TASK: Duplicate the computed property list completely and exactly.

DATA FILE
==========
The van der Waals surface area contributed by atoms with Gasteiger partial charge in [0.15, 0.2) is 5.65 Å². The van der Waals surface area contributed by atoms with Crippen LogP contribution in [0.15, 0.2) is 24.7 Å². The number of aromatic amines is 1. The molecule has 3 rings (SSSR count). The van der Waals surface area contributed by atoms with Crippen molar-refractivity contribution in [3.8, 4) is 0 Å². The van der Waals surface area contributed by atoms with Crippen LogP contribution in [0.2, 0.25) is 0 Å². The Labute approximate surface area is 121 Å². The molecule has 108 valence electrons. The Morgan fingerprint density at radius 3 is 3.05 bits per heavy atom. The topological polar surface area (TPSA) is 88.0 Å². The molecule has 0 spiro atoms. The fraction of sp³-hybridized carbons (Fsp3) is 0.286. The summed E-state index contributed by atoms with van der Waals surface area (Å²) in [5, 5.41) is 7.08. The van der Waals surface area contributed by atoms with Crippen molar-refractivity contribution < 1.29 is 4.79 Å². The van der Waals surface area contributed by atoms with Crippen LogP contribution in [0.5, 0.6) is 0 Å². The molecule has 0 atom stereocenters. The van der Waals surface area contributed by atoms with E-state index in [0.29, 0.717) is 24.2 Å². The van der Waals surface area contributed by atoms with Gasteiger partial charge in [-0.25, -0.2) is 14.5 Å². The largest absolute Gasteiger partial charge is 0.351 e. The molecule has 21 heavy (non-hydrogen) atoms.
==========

The van der Waals surface area contributed by atoms with Gasteiger partial charge in [0.15, 0.2) is 5.65 Å². The van der Waals surface area contributed by atoms with Crippen LogP contribution in [0.15, 0.2) is 24.7 Å². The number of aromatic amines is 1. The molecule has 3 rings (SSSR count). The van der Waals surface area contributed by atoms with Crippen molar-refractivity contribution in [3.8, 4) is 0 Å². The van der Waals surface area contributed by atoms with Crippen LogP contribution in [0.2, 0.25) is 0 Å². The Labute approximate surface area is 121 Å². The molecule has 108 valence electrons. The Morgan fingerprint density at radius 3 is 3.05 bits per heavy atom. The topological polar surface area (TPSA) is 88.0 Å². The molecule has 0 spiro atoms. The fraction of sp³-hybridized carbons (Fsp3) is 0.286. The summed E-state index contributed by atoms with van der Waals surface area (Å²) in [5, 5.41) is 7.08. The van der Waals surface area contributed by atoms with Crippen molar-refractivity contribution < 1.29 is 4.79 Å². The van der Waals surface area contributed by atoms with Crippen LogP contribution in [0.5, 0.6) is 0 Å². The molecule has 0 atom stereocenters. The van der Waals surface area contributed by atoms with E-state index in [0.29, 0.717) is 24.2 Å². The van der Waals surface area contributed by atoms with Gasteiger partial charge in [-0.25, -0.2) is 14.5 Å². The largest absolute Gasteiger partial charge is 0.351 e. The molecule has 21 heavy (non-hydrogen) atoms.